IT HAPPENS ONLY IN INDIA,
GREAT JOB MR. PARMAR
it is good to eat as many as vegetables and fruits (totally vegetarian), but my aurvedic doctor asked me to stop eating every...
EXACTLY 16 months after the UK
government stopped aiding research
into wave power on the grounds that it
had no commercial future, the world's
first wave-powered electricity generator
has been launched off the shore of
Promising mass production of
power at a wondrously cheap rate, the
new electricity generator named
Osprey, is designed to exploit both wind
and wave energy at the same time (New
Scientist, Vol 147, No 1988).
Its radical design involves a huge
steel structure that can produce 2 mw of
electricity from big surf waves and
another 1.5 mw from a wind turbine
positioned on top of it.
The sea off the coast of Scotland is
legendary in its ferocity. In view of the
violent waves which could make a mess
of machinery, the generator has an
advantage over its prototypes: it has
only one moving part, the turbine, and
this is protected both against salt and
the power of the waves. Past experience
had it that machines with too many
moving parts were often battered into submission.
A wind turbine was
added to the Osprey design
much after the initial blue-
print had been drawn up
when engineers found that
the wind off the sea had
much greater velocity and
power than' inland wind.
Implanted in the sea bed
about 350 metres from
shore, this 20 in tall pilot
plant sits in 14 in of water.
As the waves rise and fall
in the machine's chamber,
forcing air out and in
through the turbines, electricity is generated and is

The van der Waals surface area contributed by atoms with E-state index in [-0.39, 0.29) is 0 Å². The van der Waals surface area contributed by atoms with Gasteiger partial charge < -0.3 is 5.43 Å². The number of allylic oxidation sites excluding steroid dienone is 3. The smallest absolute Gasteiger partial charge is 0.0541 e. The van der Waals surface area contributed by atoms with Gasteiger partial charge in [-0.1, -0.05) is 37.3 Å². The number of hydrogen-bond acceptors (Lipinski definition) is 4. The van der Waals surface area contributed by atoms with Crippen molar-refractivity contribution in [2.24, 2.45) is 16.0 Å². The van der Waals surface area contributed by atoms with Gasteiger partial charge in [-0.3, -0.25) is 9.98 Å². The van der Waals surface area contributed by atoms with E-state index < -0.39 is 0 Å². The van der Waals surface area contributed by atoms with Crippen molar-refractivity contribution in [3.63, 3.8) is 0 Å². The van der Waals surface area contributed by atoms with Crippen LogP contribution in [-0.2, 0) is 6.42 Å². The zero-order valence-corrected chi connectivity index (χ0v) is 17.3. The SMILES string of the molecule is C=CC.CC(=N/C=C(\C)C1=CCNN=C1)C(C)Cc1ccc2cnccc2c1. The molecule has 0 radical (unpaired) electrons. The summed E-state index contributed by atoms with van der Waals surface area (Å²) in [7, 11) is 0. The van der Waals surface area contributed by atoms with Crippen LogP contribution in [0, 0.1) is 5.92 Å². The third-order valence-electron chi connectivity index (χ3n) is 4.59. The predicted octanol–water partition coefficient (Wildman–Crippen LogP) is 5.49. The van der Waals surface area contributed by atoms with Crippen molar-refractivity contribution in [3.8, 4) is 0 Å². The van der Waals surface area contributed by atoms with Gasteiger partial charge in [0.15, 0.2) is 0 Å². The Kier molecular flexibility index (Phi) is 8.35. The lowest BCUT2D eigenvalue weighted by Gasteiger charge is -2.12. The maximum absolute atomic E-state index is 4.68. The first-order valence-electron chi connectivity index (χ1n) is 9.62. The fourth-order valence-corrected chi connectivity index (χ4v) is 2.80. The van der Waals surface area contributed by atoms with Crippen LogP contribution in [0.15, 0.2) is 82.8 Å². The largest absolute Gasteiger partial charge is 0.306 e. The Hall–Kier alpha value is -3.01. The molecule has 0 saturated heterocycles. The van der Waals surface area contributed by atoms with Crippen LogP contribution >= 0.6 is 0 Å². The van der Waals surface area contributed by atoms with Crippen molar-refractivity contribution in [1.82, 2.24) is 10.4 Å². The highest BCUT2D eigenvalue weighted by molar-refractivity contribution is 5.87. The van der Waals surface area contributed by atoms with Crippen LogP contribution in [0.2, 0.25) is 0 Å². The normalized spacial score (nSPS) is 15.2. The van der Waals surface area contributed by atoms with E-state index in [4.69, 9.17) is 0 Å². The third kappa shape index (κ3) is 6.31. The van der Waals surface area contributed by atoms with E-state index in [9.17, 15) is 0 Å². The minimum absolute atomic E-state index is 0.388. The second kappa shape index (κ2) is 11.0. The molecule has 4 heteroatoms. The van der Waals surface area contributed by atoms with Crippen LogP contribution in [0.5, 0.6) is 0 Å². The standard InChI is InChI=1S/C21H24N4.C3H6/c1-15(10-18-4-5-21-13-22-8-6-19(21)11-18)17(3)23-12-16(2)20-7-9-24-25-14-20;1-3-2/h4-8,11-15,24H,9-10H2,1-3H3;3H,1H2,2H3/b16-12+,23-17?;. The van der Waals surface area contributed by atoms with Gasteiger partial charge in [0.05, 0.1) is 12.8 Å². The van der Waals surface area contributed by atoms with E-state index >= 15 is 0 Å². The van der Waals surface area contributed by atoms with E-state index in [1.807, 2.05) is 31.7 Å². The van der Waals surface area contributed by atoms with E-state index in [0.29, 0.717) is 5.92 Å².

transmitted to a grid via a
submarine cable. However,
the flow of the electricity
from the plant will be intermittent as in other renewable energy
sources, and in July when the sea is
comparatively calm the generator may
not produce any power at all.
It has been estimated that over the
years the machine will produce energy
equivalent to a 600 - kilowatt generator.
In addition, the engineers are optimistic
that the machine could be scaled up to
generate 8 megawatts. Moreover,
Osprey is believed to be cost-effective as
it will produce power for 6 pence per
kilowatt-hour "that will eventually
come down to 4 pence," says Allan
Thomson of Applied Research and
Technology, the Inverness Company
that developed the Osprey.
Initially aimed to power desalination plants, Osprey could also supply
electricity to isolated areas and islands
that have no access to cheap power.
With f,4 million gone into its development, funded by the European Union
and a consortium of 6 British and
French Companies, Ospreys success in
providing renewable energy on a large
scale, is likely to herald a new era in
wave power research.
So While the generator was towed to
the north of Scotland, dropped onto the
seabed and plugged into the grid at
Dounreay, Thomson emphatically
declared, "I would like to think that we
h4ve done enough to convince the
(13,ritisb) government to think again and
givle the wave industry the support it deserves."